Oxford Industries, based in Atlanta, Georgia, is almost exclusively a traditional EDI user, but that may change. "For our supply chain enhancement project, we're looking into web-based EDI where it makes sense," says Mark Kirby, director of global logistics.

Where it makes sense is in increasing logistics visibility. Oxford is looking to web-based EDI as a way of communicating with forwarders, brokers and carriers. Through LOG-NET Inc, a Little Silver, NJ-based ASP, Oxford also hopes to create an ongoing transaction database for more efficient auditing and limiting of chargebacks.

Delta Apparel, a Duluth, Georgia-based knitwear maker, has taken the ease of web-based EDI a step further, and is using it to increase the visibility of its supply chain during ocean shipping.

For years, Delta managed its communication with ocean carriers by telephone and fax. Now, the company has shifted to a web-based application provided by GT Nexus, which has gathered a consortium of 12 leading ocean carriers to create a common, web-based standard for performing shipping transactions.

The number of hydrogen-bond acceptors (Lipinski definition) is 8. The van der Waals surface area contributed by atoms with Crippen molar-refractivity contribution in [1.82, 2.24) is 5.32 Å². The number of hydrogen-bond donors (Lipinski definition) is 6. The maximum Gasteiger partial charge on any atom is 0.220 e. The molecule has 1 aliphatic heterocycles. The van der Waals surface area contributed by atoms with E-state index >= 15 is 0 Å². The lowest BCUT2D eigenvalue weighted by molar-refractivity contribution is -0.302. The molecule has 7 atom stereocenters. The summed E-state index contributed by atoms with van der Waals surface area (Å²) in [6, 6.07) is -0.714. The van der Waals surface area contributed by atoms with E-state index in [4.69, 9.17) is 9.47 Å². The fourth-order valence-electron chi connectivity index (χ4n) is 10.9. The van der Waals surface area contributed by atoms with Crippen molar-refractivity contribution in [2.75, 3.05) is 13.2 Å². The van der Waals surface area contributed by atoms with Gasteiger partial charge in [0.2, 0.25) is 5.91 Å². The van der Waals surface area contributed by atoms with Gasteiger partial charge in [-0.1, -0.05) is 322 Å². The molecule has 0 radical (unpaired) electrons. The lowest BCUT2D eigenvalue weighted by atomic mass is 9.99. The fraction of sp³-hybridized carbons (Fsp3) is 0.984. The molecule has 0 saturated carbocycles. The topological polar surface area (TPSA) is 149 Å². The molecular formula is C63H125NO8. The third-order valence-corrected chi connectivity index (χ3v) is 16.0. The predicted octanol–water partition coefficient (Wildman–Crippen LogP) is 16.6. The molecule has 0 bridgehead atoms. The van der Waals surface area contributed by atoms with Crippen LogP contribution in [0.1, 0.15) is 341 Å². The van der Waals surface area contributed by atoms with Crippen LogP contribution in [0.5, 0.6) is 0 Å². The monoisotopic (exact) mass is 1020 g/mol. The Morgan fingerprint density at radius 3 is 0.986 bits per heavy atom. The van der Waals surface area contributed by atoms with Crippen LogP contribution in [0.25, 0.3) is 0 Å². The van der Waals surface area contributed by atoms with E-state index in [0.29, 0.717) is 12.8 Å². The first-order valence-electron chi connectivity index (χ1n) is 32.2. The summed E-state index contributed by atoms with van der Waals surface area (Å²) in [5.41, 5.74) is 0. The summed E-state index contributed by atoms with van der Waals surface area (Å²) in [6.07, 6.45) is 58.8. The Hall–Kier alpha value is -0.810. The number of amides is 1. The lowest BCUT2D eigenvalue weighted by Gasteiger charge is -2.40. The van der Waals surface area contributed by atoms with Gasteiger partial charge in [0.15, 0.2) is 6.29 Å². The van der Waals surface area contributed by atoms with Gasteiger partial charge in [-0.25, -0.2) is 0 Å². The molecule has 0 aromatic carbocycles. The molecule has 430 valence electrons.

Delta uses the GT Nexus platform to analyse sailing schedules, submit shipment bookings to carriers, receive confirmations, prepare and edit shipping documents such as bills of lading, and get accurate in-transit shipment status information from its carriers. They also use the GT Nexus platform to send regulatory documents, such as export declarations, to US Customs automatically.

As a result, Delta has been able to reduce staff in its logistics department, while taking on more volume, and introducing more consistent cycle time to its manufacturing. Delta has eliminated VAN charges, and investment in new EDI IT hardware and software. In fact, the carriers pay GT Nexus, not the apparel makers, because they realise efficiency benefits as well, along with improved data quality.

As the apparel industry moves toward more sophisticated use of communications technologies, it's becoming increasingly apparent that old EDI is not enough. EDI has been unsuccessful in moving downstream, and apparel companies are spending too much time on EDI-related IT work instead of being able to focus solely on their core business. Web-based EDI is a way of outsourcing a lot of EDI headaches, while cutting costs and widening the visibility and problem-solving potential that more and better information can bring.

Bobbin contributing editor Laurie Aron is also a contributor to Crain's New York Business; The Manufacturer; Plants, Sites & Parks; and other publications. She also has covered technology and supply chain issues for Global, a publication of Deloitte & Touche.